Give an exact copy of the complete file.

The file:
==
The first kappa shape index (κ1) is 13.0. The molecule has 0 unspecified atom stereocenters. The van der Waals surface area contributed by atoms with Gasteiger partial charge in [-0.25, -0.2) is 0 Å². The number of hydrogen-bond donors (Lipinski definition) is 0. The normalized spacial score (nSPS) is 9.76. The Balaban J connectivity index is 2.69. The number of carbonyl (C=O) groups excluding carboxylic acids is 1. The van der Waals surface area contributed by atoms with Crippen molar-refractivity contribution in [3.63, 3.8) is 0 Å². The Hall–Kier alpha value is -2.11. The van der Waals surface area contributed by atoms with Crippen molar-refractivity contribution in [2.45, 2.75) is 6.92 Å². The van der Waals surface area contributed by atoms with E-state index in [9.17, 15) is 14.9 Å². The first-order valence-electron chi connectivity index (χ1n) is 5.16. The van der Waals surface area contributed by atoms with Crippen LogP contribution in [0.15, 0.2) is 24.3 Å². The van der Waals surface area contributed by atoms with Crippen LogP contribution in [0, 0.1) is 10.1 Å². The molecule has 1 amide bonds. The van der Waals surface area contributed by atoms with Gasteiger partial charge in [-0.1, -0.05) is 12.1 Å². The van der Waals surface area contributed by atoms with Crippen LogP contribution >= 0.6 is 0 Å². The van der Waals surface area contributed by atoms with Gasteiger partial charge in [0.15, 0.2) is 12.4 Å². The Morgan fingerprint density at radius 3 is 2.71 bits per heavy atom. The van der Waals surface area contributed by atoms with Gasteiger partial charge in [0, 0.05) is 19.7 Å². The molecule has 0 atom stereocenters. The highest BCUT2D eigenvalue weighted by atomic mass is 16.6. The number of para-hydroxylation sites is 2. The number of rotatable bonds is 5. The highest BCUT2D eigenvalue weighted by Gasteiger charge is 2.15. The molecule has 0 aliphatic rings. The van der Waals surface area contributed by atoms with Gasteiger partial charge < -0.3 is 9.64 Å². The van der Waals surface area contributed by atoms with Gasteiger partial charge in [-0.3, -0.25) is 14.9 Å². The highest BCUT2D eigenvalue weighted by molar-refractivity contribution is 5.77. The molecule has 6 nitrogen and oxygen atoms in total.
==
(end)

The first kappa shape index (κ1) is 13.0. The molecule has 0 unspecified atom stereocenters. The van der Waals surface area contributed by atoms with Gasteiger partial charge in [-0.25, -0.2) is 0 Å². The number of hydrogen-bond donors (Lipinski definition) is 0. The normalized spacial score (nSPS) is 9.76. The Balaban J connectivity index is 2.69. The number of carbonyl (C=O) groups excluding carboxylic acids is 1. The van der Waals surface area contributed by atoms with Crippen molar-refractivity contribution in [3.63, 3.8) is 0 Å². The Hall–Kier alpha value is -2.11. The van der Waals surface area contributed by atoms with Crippen molar-refractivity contribution in [2.45, 2.75) is 6.92 Å². The van der Waals surface area contributed by atoms with E-state index in [9.17, 15) is 14.9 Å². The first-order valence-electron chi connectivity index (χ1n) is 5.16. The van der Waals surface area contributed by atoms with Crippen LogP contribution in [0.15, 0.2) is 24.3 Å². The van der Waals surface area contributed by atoms with Crippen LogP contribution in [0, 0.1) is 10.1 Å². The molecule has 1 amide bonds. The van der Waals surface area contributed by atoms with Gasteiger partial charge in [-0.1, -0.05) is 12.1 Å². The van der Waals surface area contributed by atoms with Crippen LogP contribution >= 0.6 is 0 Å². The van der Waals surface area contributed by atoms with Gasteiger partial charge in [0.15, 0.2) is 12.4 Å². The Morgan fingerprint density at radius 3 is 2.71 bits per heavy atom. The van der Waals surface area contributed by atoms with Gasteiger partial charge in [0, 0.05) is 19.7 Å². The molecule has 0 atom stereocenters. The highest BCUT2D eigenvalue weighted by atomic mass is 16.6. The number of para-hydroxylation sites is 2. The number of rotatable bonds is 5. The highest BCUT2D eigenvalue weighted by Gasteiger charge is 2.15. The molecule has 0 aliphatic rings. The van der Waals surface area contributed by atoms with Gasteiger partial charge < -0.3 is 9.64 Å². The van der Waals surface area contributed by atoms with Gasteiger partial charge in [-0.3, -0.25) is 14.9 Å². The highest BCUT2D eigenvalue weighted by molar-refractivity contribution is 5.77. The molecule has 6 nitrogen and oxygen atoms in total.